Once upon a time it was said that the French would join the Foreign Legion to escape the pain of a lost love or a broken heart.
Undoubtedly what they found in many cases was hardship and challenge far greater than they anticipated.
But perhaps this hardship and difficulty was something which was important, something critical even in getting them to pass through the pain of a love lost.
For our society is so well ordered and our lives so protected that when something really strikes at the heart, as only the loss of a dearly loved one can, that we seldom have anything truly challenging to make us get up off our arse and get going.
Its very difficult to make that motivation out of only will power alone.
So being in a situation where you find you are struggling for your life causes you to either be killed or struggle. Struggling to save your life, to get through the real and present danger that challenges you provides an urgency to do things that our instincts rise up to.
People have said to me that my own personal situation has been some kind of kick in the guts when I was already down.
It has taken me from the abstract notion of pondering my own death (at a time and manner of my choosing) to the real possibility of being killed by a bacteria (or perhaps from the treatments I am given to prevent that bacteria from killing me).
This time bomb in my chest (from the surgery in late 2011) has forced me to look deep into myself and see if I am made of the sort of stuff that can stand up and fight no matter what sort of shit is happening.
Despite wanting to lay down and cry (which I have of course been doing) I have stood up and researched this attacker and come to understand what is happening.This situation has essentially been my version of (without choosing to) joining the Foreign Legion.
I have often said that it is our responce to adversity that identifies our strength of character, that in adversity we often only become what we can truly become. Humans it seems to me do not show what they are really capable of in times of comfort and indulgence (though I assure you I do miss those gentle times together on the fouton or sitting on a mountain side looking at the beauty of nature).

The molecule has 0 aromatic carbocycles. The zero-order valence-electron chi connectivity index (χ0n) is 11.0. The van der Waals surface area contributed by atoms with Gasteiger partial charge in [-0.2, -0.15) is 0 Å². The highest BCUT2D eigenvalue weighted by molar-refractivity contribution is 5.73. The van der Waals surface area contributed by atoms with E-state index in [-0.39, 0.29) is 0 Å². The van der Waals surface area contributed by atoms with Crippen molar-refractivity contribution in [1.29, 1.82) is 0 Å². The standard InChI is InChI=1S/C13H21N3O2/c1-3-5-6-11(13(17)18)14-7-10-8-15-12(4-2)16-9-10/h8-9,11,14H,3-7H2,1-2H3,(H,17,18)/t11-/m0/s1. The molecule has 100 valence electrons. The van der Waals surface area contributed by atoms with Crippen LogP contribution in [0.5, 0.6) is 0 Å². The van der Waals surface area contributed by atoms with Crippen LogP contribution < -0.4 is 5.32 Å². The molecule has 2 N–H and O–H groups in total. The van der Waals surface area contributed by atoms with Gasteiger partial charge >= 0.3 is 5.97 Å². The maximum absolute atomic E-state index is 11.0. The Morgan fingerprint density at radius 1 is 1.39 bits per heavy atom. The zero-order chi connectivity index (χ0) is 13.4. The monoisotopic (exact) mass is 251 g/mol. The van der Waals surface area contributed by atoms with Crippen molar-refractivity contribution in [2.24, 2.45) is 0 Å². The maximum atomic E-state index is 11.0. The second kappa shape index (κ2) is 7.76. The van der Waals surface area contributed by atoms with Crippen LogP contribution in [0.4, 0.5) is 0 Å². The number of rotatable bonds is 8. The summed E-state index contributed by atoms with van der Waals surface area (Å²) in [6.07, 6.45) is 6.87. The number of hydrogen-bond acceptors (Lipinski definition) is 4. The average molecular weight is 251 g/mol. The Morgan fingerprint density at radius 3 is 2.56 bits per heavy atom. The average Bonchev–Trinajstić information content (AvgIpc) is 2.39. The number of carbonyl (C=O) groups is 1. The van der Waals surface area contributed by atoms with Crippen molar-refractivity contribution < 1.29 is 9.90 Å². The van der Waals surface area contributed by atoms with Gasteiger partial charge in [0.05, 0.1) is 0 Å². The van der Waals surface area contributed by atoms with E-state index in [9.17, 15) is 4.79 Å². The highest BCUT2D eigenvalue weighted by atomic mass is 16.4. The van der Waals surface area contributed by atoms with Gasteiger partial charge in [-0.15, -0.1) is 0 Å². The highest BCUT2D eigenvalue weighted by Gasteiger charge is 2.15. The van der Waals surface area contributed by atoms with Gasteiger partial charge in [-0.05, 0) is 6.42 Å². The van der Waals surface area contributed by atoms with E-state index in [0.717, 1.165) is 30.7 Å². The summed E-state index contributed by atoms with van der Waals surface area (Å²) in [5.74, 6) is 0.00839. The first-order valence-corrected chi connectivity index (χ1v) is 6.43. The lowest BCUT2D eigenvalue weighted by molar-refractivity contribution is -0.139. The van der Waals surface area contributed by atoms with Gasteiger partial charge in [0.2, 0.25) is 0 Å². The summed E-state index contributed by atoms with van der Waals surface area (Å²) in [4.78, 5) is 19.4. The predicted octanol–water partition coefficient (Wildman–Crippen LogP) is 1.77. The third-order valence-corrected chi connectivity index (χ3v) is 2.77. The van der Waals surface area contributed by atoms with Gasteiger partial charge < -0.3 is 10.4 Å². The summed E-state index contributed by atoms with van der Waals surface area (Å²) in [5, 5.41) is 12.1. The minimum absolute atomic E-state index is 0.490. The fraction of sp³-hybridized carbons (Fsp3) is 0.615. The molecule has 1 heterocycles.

I don't really know just yet if this bacteria will or won't kill me, but for sure it has forced me to do more than sit and examine my own losses.
Back in 1976 a mystery disease struck down some hundreds of people and killed 34 of them. This was the first time that the bacteria called Legionella was identified. It came from the Airconditioning systems of a hotel. My bacteria and the loss of my wife, reminded me of the struggle that romantic writers described that would drive a man to join the Foreign Legion and try to get over their losses
So I have decided to call this effect in my life the "Legionnaire Effect".
Perhaps others have had something similar influencing their path in grief. I can't say its helped me to get over my losses, but it has somehow made that pain stand out less by pouring more pain onto it. Sort of like hitting your thumb with a hammer to get rid of a headache I guess ...